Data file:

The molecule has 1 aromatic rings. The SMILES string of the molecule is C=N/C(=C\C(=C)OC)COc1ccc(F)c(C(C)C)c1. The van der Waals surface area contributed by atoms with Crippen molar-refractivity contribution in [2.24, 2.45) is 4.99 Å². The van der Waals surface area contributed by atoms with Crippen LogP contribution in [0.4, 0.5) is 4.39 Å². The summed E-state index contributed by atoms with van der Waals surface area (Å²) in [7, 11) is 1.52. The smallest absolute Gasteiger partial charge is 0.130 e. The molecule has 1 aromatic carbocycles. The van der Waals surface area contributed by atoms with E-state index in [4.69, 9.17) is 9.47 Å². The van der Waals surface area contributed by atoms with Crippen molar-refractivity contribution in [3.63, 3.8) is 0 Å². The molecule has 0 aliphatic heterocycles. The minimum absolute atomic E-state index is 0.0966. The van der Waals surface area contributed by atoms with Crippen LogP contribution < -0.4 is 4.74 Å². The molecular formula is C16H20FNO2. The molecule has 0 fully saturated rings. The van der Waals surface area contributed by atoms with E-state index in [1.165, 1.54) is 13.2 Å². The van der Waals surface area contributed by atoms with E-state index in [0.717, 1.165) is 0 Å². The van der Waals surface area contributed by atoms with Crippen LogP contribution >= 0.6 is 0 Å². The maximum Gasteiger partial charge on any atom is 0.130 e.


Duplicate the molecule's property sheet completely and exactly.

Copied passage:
The molecule has 1 aromatic rings. The SMILES string of the molecule is C=N/C(=C\C(=C)OC)COc1ccc(F)c(C(C)C)c1. The van der Waals surface area contributed by atoms with Crippen molar-refractivity contribution in [2.24, 2.45) is 4.99 Å². The van der Waals surface area contributed by atoms with Crippen LogP contribution in [0.4, 0.5) is 4.39 Å². The summed E-state index contributed by atoms with van der Waals surface area (Å²) in [7, 11) is 1.52. The smallest absolute Gasteiger partial charge is 0.130 e. The molecule has 1 aromatic carbocycles. The van der Waals surface area contributed by atoms with E-state index in [4.69, 9.17) is 9.47 Å². The van der Waals surface area contributed by atoms with Crippen molar-refractivity contribution in [3.63, 3.8) is 0 Å². The molecule has 0 aliphatic heterocycles. The minimum absolute atomic E-state index is 0.0966. The van der Waals surface area contributed by atoms with Crippen LogP contribution < -0.4 is 4.74 Å². The molecular formula is C16H20FNO2. The molecule has 0 fully saturated rings. The van der Waals surface area contributed by atoms with E-state index in [1.165, 1.54) is 13.2 Å². The van der Waals surface area contributed by atoms with E-state index in [0.717, 1.165) is 0 Å². The van der Waals surface area contributed by atoms with Crippen LogP contribution >= 0.6 is 0 Å². The maximum Gasteiger partial charge on any atom is 0.130 e.